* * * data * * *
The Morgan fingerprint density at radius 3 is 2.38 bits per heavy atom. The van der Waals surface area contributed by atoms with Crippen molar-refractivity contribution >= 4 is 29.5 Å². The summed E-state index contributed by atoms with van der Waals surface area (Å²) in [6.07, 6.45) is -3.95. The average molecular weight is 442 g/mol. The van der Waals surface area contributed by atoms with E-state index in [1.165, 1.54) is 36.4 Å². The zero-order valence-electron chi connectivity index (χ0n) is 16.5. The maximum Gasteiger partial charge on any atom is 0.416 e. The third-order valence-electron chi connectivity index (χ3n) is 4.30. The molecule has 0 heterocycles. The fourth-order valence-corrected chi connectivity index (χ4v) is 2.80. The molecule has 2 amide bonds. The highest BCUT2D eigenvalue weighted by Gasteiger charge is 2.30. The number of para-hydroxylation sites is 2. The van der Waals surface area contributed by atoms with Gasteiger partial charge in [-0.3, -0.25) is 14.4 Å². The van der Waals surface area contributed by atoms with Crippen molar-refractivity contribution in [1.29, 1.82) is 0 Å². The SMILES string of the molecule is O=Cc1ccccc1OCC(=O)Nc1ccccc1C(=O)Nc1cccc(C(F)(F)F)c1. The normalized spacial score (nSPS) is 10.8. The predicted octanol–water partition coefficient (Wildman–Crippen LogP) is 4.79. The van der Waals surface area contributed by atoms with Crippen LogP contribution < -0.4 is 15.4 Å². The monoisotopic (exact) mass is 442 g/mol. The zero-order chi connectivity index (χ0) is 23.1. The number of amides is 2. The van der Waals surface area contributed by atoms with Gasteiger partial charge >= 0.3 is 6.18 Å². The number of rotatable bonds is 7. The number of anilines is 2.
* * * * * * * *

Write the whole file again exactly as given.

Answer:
The Morgan fingerprint density at radius 3 is 2.38 bits per heavy atom. The van der Waals surface area contributed by atoms with Crippen molar-refractivity contribution >= 4 is 29.5 Å². The summed E-state index contributed by atoms with van der Waals surface area (Å²) in [6.07, 6.45) is -3.95. The average molecular weight is 442 g/mol. The van der Waals surface area contributed by atoms with E-state index in [1.165, 1.54) is 36.4 Å². The zero-order valence-electron chi connectivity index (χ0n) is 16.5. The maximum Gasteiger partial charge on any atom is 0.416 e. The third-order valence-electron chi connectivity index (χ3n) is 4.30. The molecule has 0 heterocycles. The fourth-order valence-corrected chi connectivity index (χ4v) is 2.80. The molecule has 2 amide bonds. The highest BCUT2D eigenvalue weighted by Gasteiger charge is 2.30. The number of para-hydroxylation sites is 2. The van der Waals surface area contributed by atoms with Gasteiger partial charge in [-0.3, -0.25) is 14.4 Å². The van der Waals surface area contributed by atoms with Crippen molar-refractivity contribution in [1.29, 1.82) is 0 Å². The SMILES string of the molecule is O=Cc1ccccc1OCC(=O)Nc1ccccc1C(=O)Nc1cccc(C(F)(F)F)c1. The normalized spacial score (nSPS) is 10.8. The predicted octanol–water partition coefficient (Wildman–Crippen LogP) is 4.79. The van der Waals surface area contributed by atoms with Crippen LogP contribution < -0.4 is 15.4 Å². The monoisotopic (exact) mass is 442 g/mol. The zero-order chi connectivity index (χ0) is 23.1. The number of amides is 2. The van der Waals surface area contributed by atoms with Gasteiger partial charge >= 0.3 is 6.18 Å². The number of rotatable bonds is 7. The number of anilines is 2.